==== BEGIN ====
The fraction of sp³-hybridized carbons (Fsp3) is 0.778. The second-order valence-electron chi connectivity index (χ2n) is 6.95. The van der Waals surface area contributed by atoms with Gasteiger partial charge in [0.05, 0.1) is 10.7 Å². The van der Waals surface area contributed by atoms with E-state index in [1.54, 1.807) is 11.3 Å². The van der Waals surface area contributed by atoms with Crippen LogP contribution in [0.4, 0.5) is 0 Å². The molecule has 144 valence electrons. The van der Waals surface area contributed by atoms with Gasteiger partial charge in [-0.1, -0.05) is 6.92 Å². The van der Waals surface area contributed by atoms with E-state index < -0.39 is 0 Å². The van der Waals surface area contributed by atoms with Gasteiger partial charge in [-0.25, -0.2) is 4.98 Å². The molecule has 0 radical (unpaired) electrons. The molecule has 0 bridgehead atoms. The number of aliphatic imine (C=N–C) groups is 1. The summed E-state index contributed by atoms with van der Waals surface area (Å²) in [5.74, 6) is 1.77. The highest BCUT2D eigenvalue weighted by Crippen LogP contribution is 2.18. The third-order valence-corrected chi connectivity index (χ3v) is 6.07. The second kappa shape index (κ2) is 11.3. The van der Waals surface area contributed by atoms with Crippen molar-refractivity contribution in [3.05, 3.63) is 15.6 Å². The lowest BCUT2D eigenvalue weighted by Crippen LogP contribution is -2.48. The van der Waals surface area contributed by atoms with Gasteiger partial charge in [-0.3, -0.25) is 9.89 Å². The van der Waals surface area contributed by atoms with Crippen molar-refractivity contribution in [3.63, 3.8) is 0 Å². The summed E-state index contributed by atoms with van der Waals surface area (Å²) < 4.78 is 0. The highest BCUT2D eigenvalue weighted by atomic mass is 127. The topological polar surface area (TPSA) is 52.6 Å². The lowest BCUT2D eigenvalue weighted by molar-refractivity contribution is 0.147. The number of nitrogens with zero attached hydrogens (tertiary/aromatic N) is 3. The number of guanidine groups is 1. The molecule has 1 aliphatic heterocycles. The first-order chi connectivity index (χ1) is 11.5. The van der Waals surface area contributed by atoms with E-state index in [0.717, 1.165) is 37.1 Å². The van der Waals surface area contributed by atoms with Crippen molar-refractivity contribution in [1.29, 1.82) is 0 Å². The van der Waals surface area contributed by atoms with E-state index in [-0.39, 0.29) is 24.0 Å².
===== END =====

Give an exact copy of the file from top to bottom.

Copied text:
The fraction of sp³-hybridized carbons (Fsp3) is 0.778. The second-order valence-electron chi connectivity index (χ2n) is 6.95. The van der Waals surface area contributed by atoms with Gasteiger partial charge in [0.05, 0.1) is 10.7 Å². The van der Waals surface area contributed by atoms with E-state index in [1.54, 1.807) is 11.3 Å². The van der Waals surface area contributed by atoms with Crippen LogP contribution in [0.4, 0.5) is 0 Å². The molecule has 144 valence electrons. The van der Waals surface area contributed by atoms with Gasteiger partial charge in [-0.1, -0.05) is 6.92 Å². The van der Waals surface area contributed by atoms with E-state index < -0.39 is 0 Å². The van der Waals surface area contributed by atoms with Gasteiger partial charge in [-0.25, -0.2) is 4.98 Å². The molecule has 0 radical (unpaired) electrons. The molecule has 0 bridgehead atoms. The number of aliphatic imine (C=N–C) groups is 1. The summed E-state index contributed by atoms with van der Waals surface area (Å²) in [5.74, 6) is 1.77. The highest BCUT2D eigenvalue weighted by Crippen LogP contribution is 2.18. The third-order valence-corrected chi connectivity index (χ3v) is 6.07. The second kappa shape index (κ2) is 11.3. The van der Waals surface area contributed by atoms with Crippen molar-refractivity contribution in [3.05, 3.63) is 15.6 Å². The lowest BCUT2D eigenvalue weighted by Crippen LogP contribution is -2.48. The van der Waals surface area contributed by atoms with Gasteiger partial charge in [-0.3, -0.25) is 9.89 Å². The van der Waals surface area contributed by atoms with Crippen molar-refractivity contribution in [3.63, 3.8) is 0 Å². The summed E-state index contributed by atoms with van der Waals surface area (Å²) < 4.78 is 0. The highest BCUT2D eigenvalue weighted by atomic mass is 127. The topological polar surface area (TPSA) is 52.6 Å². The lowest BCUT2D eigenvalue weighted by molar-refractivity contribution is 0.147. The number of nitrogens with zero attached hydrogens (tertiary/aromatic N) is 3. The number of guanidine groups is 1. The molecule has 1 aliphatic heterocycles. The first-order chi connectivity index (χ1) is 11.5. The van der Waals surface area contributed by atoms with E-state index in [0.717, 1.165) is 37.1 Å². The van der Waals surface area contributed by atoms with Crippen molar-refractivity contribution in [1.29, 1.82) is 0 Å². The van der Waals surface area contributed by atoms with E-state index in [-0.39, 0.29) is 24.0 Å².